F eeds fuels to fir e by hand
or operates a m echanical stoker, gas, or oil burn er; checks water
and safety va lves. May clean, o il, or a s s is t in repairin g b o ile r ro o m equipment.
H ELPER, TRADES, MAINTENANCE
A ss ists one or m ore w ork ers in the sk illed maintenance
trad es, by perform ing sp e cific or general duties o f le s s e r skill, such
as keeping a w orker supplied with m a terials and to o ls ; cleaning w ork ­
ing area , m achine, and equipment; a ssistin g w ork er by holding m a­
te ria ls or to o ls; perform ing other unskilled tasks as d ire cte d by jo u r ­
neyman. The kind of w ork the helper is p erm itted to p e rfo rm va rie s
fro m trade to trade: In som e trades the helper is confined to sup­
plying, lifting, and holding m aterials and to o ls and cleaning working
a rea s; and in others he is perm itted to p e rfo rm sp e cia lize d m achine
operation s, or parts o f a trade that are a lso p e rfo rm e d by w ork ers
on a fu ll-tim e b asis.

23

M ACH INE-TOOL OPERATO R, TOOLROOM

MECHANIC, MAINTENANCE

S p ecializes in the operation of one or m ore types o f machine
to o ls, such as jig b o r e r s , cylin drical or su rface g rin d e rs, engine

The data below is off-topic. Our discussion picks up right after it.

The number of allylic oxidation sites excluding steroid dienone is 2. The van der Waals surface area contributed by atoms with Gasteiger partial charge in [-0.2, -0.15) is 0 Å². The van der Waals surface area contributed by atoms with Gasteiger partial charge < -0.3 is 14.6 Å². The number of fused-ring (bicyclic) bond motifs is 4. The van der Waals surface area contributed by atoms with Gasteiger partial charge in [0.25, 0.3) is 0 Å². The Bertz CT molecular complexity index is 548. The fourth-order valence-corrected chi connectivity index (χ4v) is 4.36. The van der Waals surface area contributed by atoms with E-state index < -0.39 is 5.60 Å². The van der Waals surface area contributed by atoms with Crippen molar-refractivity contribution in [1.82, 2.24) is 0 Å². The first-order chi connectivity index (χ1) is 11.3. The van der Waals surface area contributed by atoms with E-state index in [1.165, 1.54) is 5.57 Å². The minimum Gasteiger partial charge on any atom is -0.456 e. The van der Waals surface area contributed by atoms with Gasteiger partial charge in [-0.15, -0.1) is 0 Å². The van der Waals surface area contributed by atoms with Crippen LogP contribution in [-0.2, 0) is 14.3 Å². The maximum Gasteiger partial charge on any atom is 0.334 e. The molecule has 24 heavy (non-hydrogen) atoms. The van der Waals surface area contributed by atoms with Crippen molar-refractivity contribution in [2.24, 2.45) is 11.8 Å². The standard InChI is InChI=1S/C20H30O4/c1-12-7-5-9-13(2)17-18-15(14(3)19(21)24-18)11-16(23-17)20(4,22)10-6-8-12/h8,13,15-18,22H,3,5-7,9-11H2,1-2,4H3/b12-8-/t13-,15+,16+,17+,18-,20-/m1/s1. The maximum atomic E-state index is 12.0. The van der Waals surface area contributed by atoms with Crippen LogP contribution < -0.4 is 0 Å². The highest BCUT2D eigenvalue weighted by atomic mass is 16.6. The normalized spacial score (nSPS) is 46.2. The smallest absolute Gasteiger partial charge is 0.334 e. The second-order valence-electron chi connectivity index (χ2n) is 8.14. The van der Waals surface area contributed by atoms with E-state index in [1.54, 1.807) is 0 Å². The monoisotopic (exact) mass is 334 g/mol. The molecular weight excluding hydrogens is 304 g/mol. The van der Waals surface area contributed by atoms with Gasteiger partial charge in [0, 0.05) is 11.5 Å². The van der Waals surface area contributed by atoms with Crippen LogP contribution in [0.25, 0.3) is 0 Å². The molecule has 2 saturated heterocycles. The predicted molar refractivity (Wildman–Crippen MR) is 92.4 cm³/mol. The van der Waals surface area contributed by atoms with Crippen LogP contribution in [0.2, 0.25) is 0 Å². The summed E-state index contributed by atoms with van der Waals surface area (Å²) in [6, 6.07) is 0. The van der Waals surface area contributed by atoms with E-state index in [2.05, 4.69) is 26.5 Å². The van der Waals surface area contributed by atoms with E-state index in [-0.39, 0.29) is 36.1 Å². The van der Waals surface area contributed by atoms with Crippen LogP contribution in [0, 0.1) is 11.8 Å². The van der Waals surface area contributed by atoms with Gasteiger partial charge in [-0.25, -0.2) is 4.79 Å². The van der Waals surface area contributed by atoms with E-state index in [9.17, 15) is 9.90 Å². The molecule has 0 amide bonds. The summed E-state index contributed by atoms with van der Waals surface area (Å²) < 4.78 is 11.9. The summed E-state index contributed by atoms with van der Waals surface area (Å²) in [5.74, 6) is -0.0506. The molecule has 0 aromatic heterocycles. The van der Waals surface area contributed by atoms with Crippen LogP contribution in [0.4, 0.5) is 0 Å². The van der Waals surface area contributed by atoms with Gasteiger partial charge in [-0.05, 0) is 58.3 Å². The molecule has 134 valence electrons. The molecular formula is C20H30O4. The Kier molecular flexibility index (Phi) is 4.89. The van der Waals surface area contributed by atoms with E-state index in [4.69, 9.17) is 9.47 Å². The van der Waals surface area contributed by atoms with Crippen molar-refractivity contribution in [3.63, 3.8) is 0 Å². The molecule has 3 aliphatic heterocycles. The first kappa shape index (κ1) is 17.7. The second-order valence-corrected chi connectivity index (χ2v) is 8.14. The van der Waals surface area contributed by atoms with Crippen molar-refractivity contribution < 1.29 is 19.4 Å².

lath es, o r m illing m achines in the construction o f m ach ine-sh op to o ls,
gauges, jig s , fix tu res, or dies* W ork involves m ost o f the follow ing:
Planning and p erform in g difficult machining operations; p rocessin g
item s requ irin g com plicated setups or a high degree o f accu racy;
using a v a riety o f p re cis io n m easuring instrum ents; selecting feeds,
speeds, tooling and operation sequence; making n e ce s s a ry adjust­
ments during operation to achieve requisite tolera n ces o r dimensions*
May be req u ired to recogn ize when tools need d ressin g, to d re ss to o ls,
and to se le ct p rop er coolants and cutting and lubricating o ils .
F or
cr o s s -in d u s tr y wage study purposes, m ach ine-tool op e ra to rs, to o lro o m ,
in tool and die jobbing shops are excluded fro m this cla ssifica tio n .

R epairs m achinery or m echanical equipment o f an establish­
m ent.
W ork involves m ost o f the follow in g: Examining m achines
and m echanical equipment to diagnose sou rce o f trouble; dismantling
or partly dismantling m achines and perform in g rep a irs that mainly
involve the use o f handtools in scraping and fitting parts; replacing
broken or defective parts with item s obtained from stock; ordering the
production o f a replacem ent part by a machine shop o r sending of
the m achine to a machine shop for m a jor re p a irs; preparing written
specification s fo r m a jor re p a irs o r for the production o f parts ord ered
fro m machine shop; reassem blin g m achines; and making all n ecessary